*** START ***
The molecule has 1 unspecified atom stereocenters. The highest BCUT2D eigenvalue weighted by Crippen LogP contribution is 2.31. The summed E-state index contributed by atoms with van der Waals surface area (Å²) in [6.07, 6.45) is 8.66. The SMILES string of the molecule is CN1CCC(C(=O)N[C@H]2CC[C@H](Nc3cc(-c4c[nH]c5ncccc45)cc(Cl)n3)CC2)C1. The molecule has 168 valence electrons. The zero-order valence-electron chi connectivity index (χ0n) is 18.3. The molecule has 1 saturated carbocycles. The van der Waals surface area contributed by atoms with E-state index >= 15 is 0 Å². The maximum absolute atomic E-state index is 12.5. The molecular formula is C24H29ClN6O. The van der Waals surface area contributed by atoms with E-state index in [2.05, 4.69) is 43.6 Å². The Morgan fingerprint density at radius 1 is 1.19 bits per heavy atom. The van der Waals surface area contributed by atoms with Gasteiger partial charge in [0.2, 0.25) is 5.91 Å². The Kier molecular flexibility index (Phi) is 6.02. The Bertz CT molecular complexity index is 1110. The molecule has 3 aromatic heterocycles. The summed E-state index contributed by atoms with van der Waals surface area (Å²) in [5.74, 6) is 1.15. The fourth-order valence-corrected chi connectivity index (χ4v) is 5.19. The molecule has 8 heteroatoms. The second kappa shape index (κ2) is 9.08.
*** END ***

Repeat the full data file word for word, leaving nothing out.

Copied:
The molecule has 1 unspecified atom stereocenters. The highest BCUT2D eigenvalue weighted by Crippen LogP contribution is 2.31. The summed E-state index contributed by atoms with van der Waals surface area (Å²) in [6.07, 6.45) is 8.66. The SMILES string of the molecule is CN1CCC(C(=O)N[C@H]2CC[C@H](Nc3cc(-c4c[nH]c5ncccc45)cc(Cl)n3)CC2)C1. The molecule has 168 valence electrons. The zero-order valence-electron chi connectivity index (χ0n) is 18.3. The molecule has 1 saturated carbocycles. The van der Waals surface area contributed by atoms with E-state index >= 15 is 0 Å². The maximum absolute atomic E-state index is 12.5. The molecular formula is C24H29ClN6O. The van der Waals surface area contributed by atoms with E-state index in [2.05, 4.69) is 43.6 Å². The Morgan fingerprint density at radius 1 is 1.19 bits per heavy atom. The van der Waals surface area contributed by atoms with Gasteiger partial charge in [0.2, 0.25) is 5.91 Å². The Kier molecular flexibility index (Phi) is 6.02. The Bertz CT molecular complexity index is 1110. The molecule has 3 aromatic heterocycles. The summed E-state index contributed by atoms with van der Waals surface area (Å²) in [5.74, 6) is 1.15. The fourth-order valence-corrected chi connectivity index (χ4v) is 5.19. The molecule has 8 heteroatoms. The second kappa shape index (κ2) is 9.08.